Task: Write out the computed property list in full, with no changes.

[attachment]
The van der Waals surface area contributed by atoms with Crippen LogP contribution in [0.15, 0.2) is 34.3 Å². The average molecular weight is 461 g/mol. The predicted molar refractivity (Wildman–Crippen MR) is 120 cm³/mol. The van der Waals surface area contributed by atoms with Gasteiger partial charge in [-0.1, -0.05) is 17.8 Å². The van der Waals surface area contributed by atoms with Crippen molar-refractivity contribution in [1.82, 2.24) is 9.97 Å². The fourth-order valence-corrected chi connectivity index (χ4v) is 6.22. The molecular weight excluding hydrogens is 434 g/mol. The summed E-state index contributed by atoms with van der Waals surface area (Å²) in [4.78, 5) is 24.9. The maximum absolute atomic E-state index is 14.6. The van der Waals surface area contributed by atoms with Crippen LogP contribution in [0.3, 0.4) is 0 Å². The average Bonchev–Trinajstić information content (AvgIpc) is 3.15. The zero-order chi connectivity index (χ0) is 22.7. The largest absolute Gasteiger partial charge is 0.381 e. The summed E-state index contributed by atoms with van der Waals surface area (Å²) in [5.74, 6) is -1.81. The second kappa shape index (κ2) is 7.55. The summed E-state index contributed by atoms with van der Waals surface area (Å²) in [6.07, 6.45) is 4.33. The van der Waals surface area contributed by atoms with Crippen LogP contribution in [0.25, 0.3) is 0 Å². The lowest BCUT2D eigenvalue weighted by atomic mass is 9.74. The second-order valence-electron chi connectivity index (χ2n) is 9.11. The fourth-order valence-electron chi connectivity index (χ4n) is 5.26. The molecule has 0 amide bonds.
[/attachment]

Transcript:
The van der Waals surface area contributed by atoms with Crippen LogP contribution in [0.15, 0.2) is 34.3 Å². The average molecular weight is 461 g/mol. The predicted molar refractivity (Wildman–Crippen MR) is 120 cm³/mol. The van der Waals surface area contributed by atoms with Gasteiger partial charge in [-0.1, -0.05) is 17.8 Å². The van der Waals surface area contributed by atoms with Crippen molar-refractivity contribution in [1.82, 2.24) is 9.97 Å². The fourth-order valence-corrected chi connectivity index (χ4v) is 6.22. The molecular weight excluding hydrogens is 434 g/mol. The summed E-state index contributed by atoms with van der Waals surface area (Å²) in [4.78, 5) is 24.9. The maximum absolute atomic E-state index is 14.6. The van der Waals surface area contributed by atoms with Crippen LogP contribution in [0.3, 0.4) is 0 Å². The average Bonchev–Trinajstić information content (AvgIpc) is 3.15. The zero-order chi connectivity index (χ0) is 22.7. The largest absolute Gasteiger partial charge is 0.381 e. The summed E-state index contributed by atoms with van der Waals surface area (Å²) in [5.74, 6) is -1.81. The second kappa shape index (κ2) is 7.55. The summed E-state index contributed by atoms with van der Waals surface area (Å²) in [6.07, 6.45) is 4.33. The van der Waals surface area contributed by atoms with Crippen LogP contribution in [0.25, 0.3) is 0 Å². The lowest BCUT2D eigenvalue weighted by atomic mass is 9.74. The second-order valence-electron chi connectivity index (χ2n) is 9.11. The fourth-order valence-electron chi connectivity index (χ4n) is 5.26. The molecule has 0 amide bonds.